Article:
One of the difficulties is that we sit in private, and we sit in private at the behest of Parliament in order to protect the confidentiality of children. Of course, that is very easily translated in the minds of the press to secret justice. I am doing my best to encourage judges, whenever possible, to put heir judgments into the public domain, suitably anonymised. If you look at the website BAILII, you will find a number of High Court judgments in the public domain. There has recently been a pilot to try and do the same for the county court because it is the circuit bench who, up and down the country, are doing the bulk of this work. They are the workhorses of the family justice system. I would very much like to see many more judgments in the public domain suitably anonymised so that children are protected and the public would have a perception of what we are doing. There is a huge credibility gap and we are addressing it.’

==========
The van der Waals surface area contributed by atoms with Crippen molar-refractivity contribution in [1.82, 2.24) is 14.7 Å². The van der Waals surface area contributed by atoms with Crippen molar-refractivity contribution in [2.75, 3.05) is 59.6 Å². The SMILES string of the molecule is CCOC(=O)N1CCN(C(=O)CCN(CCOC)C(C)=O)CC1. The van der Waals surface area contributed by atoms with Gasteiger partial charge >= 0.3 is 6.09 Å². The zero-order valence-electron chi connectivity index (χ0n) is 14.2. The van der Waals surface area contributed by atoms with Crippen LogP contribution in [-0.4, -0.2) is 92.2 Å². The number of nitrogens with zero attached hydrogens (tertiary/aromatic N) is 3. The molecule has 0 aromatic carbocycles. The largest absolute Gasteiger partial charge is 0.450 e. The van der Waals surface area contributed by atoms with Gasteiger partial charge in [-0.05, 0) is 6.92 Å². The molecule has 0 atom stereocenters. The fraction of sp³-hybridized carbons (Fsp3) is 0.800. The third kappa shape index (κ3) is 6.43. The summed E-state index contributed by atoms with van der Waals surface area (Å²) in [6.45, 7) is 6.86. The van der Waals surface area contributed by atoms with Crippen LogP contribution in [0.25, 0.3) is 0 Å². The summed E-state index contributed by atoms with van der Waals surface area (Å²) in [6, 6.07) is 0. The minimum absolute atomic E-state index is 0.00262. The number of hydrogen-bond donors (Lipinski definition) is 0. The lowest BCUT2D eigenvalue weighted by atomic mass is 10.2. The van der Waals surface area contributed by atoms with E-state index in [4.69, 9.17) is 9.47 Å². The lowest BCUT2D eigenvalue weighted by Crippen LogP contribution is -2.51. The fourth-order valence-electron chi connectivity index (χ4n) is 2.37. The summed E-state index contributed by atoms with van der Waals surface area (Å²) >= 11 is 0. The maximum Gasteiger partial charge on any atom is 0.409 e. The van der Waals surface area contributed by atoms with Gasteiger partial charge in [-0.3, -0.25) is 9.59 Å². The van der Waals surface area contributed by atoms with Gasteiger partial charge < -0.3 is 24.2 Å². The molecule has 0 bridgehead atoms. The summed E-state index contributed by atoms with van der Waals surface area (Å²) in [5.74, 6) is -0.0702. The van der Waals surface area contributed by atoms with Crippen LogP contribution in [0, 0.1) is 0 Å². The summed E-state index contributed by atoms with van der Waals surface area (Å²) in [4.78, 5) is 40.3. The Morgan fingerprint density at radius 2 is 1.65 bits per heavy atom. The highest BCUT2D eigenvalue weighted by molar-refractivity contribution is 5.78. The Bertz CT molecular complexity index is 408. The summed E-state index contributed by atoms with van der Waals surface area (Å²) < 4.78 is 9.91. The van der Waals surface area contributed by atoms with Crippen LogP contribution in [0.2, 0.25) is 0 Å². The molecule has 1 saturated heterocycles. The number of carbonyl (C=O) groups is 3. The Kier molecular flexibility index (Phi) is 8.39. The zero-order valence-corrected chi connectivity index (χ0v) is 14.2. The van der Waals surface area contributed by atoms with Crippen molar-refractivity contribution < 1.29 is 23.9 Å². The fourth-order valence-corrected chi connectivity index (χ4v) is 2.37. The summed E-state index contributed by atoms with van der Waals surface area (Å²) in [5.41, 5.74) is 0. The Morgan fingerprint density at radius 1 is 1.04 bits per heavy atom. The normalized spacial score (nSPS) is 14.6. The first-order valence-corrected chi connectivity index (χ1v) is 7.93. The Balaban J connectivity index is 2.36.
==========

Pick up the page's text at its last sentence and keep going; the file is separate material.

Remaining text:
However, the evidence of the magistrates on the production of written judgments was somewhat less evangelical.  The Magistrates Association expressed rather Eeyore-ish reservations about ‘its long-term benefit, and the time taken in anonymising reasons’, and the Greater London Family Panel considered that although the principle of producing anonymised judgments was right, the vehicle was ‘somewhat flawed’, because:
(a) the general public is unaware of the website Bailii;
(b) the reasons as they stand are mixed and varied. Some of the early publicized reasons gave so much information that anyone in the community would have been able to identify the families and others contained no information which makes their publication meaningless; and
(c) it is currently unclear with whom does the responsibility rest for the drafting the anonymised reasons. Similarly there is no indication of the cost implications of such an undertaking.